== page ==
MANILA Gold steadied in early deals on Tuesday as weaker stock and oil prices pushed investors towards safe-haven assets, but slow physical demand in Asia kept bullion under $1,100 an ounce.
* Spot gold was little changed at $1,089.20 an ounce by 0035 GMT, after a lethargic session on Monday with U.S. markets shut for the Martin Luther King holiday.
* U.S. gold for February delivery slipped 0.2 percent to $1,088.90 an ounce.
* Weak physical demand from top gold consumers China and India has limited gold's upside potential, with Chinese consumer spending dented by its slowing economy.
* China will release its gross domestic product data for the last quarter of 2015 and the past year this morning and economists polled by Reuters show the world's No. 2 economy grew 6.9 percent last year, its slowest in a quarter of a century.
* Amid concerns over the fate of the global economy, platinum hit a session low of $814.50 an ounce, just off Monday's trough of $812.95, its lowest since December 2008.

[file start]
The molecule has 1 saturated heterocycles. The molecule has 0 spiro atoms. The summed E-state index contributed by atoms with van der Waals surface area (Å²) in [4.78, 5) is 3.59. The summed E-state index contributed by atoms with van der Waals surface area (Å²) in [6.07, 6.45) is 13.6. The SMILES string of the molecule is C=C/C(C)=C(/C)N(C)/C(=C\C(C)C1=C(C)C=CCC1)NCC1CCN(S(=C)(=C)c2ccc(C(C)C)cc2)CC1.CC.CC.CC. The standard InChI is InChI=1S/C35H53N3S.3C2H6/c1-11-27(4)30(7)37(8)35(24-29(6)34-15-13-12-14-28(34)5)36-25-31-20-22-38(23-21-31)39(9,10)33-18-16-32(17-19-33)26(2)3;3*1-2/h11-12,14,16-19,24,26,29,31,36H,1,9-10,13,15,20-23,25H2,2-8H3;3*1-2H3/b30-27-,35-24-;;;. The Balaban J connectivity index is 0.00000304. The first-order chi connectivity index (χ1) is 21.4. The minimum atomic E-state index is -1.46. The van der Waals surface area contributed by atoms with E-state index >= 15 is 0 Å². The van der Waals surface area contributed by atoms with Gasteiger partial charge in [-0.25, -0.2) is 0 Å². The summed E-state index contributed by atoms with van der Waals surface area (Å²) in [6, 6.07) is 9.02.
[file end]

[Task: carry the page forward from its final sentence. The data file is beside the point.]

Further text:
* The second tranche of India's sovereign gold bonds, whose sale began on Monday, is likely to draw a good response from investors as pricing is below market rates for the metal.
* Gold mining companies are running a charm offensive with their biggest shareholders on the thorny issue of executive pay, keen to hold on to investors angry about ongoing generous compensation after four years of dire stock returns.
* The chief executive of Freeport McMoRan Inc's Indonesian unit, Maroef Sjamsuddin, has resigned for "personal reasons", less than a month after the chairman of the U.S. mining giant stepped down. Freeport runs one of the world's largest copper and gold mines in Indonesia.
* Asian stocks were subdued following a retreat in European shares overnight, while crude oil prices remained bearish following the lifting of sanctions against major producer Iran.
* Major currencies were on hold as investors readied for key Chinese economic data as worries about the global economic outlook deepen and oil prices show scant signs of life.
(Reporting by Manolo Serapio Jr.; Editing by Joseph Radford)
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